50% developed

The Computer Revolution/Hardware/CPU

From Wikibooks, open books for an open world
Jump to navigation Jump to search

CPU stands for "Central Processing Unit". It can be thought of as the brain of the computer. In the first personal computers the CPU carried out all the processing. In more modern computers the CPU delegates specialized processes - like graphics handling - to other processors. In the most powerful computers there are more than one CPUs. Super computers can have more than 100,000 CPUs.

The CPU is also called the microprocessor or just the processor. Intel or Advanced Micro Devices (AMD) produces most CPUs used in consumer desktop and laptops. CPUs are often given individual processor cores. There are many benefits to multi-core CPUs. To start, they are helping to speed up the processing of a computer while decreasing the heat production. Multi-core CPUs are also responsible for speeding up multitasking, such as watching a video in one window while browsing the Internet in another.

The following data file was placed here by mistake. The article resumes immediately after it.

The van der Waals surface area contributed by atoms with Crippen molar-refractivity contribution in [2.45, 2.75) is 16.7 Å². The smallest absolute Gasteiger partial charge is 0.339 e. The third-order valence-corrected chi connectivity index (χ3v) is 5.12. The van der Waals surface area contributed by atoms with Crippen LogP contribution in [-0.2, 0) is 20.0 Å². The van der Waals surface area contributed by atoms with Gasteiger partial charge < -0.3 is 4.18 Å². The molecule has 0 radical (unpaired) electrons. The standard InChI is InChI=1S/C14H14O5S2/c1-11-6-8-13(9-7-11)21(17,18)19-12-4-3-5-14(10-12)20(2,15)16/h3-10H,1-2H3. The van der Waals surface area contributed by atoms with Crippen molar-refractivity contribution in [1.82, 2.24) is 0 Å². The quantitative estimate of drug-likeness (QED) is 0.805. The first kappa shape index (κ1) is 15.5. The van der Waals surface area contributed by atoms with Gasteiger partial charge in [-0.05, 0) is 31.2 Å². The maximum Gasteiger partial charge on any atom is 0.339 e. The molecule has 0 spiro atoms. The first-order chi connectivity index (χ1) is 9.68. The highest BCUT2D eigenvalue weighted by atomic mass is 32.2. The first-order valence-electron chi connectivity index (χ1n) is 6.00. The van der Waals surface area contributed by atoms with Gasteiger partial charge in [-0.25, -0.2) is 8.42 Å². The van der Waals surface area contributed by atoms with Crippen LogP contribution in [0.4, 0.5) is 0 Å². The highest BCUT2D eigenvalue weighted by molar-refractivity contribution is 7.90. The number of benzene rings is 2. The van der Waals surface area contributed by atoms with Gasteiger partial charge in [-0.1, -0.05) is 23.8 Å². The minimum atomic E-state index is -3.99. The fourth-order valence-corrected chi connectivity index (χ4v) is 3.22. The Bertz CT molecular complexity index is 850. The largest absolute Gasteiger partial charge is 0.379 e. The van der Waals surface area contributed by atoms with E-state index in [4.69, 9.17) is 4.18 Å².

Intel Core i7 12700K CPU

The CPU also consist of a variety of connections and components that are confined together and connected directly to the motherboard. A motherboard provides the electrical connections by which the other components of the system communicate. It also connects the central processing unit and hosts other subsystems and devices. The motherboard is The main circuit board of a computer, located inside the system unit, to which all computer system components connect.[1] Today most personal computers use central processing units (CPU's) manufactured by Intel or Advanced Micro Devices. Intel Core and AMD Ryzen are most commonly used with desktop computers, and also produce power efficient designs that are specifically for notebook and tablet computers.

References[edit | edit source]

  1. Understanding Computers 13th edition